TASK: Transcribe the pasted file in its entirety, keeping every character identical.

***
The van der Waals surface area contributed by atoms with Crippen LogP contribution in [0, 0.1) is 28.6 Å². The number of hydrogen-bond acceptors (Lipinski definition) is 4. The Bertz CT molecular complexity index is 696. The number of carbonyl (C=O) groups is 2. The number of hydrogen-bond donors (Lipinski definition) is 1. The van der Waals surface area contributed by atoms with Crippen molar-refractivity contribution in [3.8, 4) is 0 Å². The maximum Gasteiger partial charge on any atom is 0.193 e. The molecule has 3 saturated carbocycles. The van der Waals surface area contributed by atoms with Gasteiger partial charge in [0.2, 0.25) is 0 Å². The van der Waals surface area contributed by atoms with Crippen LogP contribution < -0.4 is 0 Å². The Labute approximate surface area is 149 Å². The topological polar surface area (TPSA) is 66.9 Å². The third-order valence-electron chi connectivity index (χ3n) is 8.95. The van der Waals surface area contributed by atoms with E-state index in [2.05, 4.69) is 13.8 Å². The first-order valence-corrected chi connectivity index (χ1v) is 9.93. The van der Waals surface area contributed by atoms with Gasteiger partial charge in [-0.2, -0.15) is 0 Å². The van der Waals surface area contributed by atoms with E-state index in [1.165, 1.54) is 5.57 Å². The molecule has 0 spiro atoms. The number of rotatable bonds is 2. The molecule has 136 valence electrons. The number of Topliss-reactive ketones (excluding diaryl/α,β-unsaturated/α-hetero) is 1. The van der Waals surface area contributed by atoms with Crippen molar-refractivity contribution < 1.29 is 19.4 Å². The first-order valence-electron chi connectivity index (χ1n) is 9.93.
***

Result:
The van der Waals surface area contributed by atoms with Crippen LogP contribution in [0, 0.1) is 28.6 Å². The number of hydrogen-bond acceptors (Lipinski definition) is 4. The Bertz CT molecular complexity index is 696. The number of carbonyl (C=O) groups is 2. The number of hydrogen-bond donors (Lipinski definition) is 1. The van der Waals surface area contributed by atoms with Crippen molar-refractivity contribution in [3.8, 4) is 0 Å². The maximum Gasteiger partial charge on any atom is 0.193 e. The molecule has 3 saturated carbocycles. The van der Waals surface area contributed by atoms with Gasteiger partial charge in [0.2, 0.25) is 0 Å². The van der Waals surface area contributed by atoms with Crippen LogP contribution < -0.4 is 0 Å². The Labute approximate surface area is 149 Å². The topological polar surface area (TPSA) is 66.9 Å². The third-order valence-electron chi connectivity index (χ3n) is 8.95. The van der Waals surface area contributed by atoms with E-state index in [2.05, 4.69) is 13.8 Å². The first-order valence-corrected chi connectivity index (χ1v) is 9.93. The van der Waals surface area contributed by atoms with Gasteiger partial charge in [-0.2, -0.15) is 0 Å². The van der Waals surface area contributed by atoms with E-state index in [1.165, 1.54) is 5.57 Å². The molecule has 0 spiro atoms. The number of rotatable bonds is 2. The molecule has 136 valence electrons. The number of Topliss-reactive ketones (excluding diaryl/α,β-unsaturated/α-hetero) is 1. The van der Waals surface area contributed by atoms with Crippen molar-refractivity contribution < 1.29 is 19.4 Å². The first-order valence-electron chi connectivity index (χ1n) is 9.93.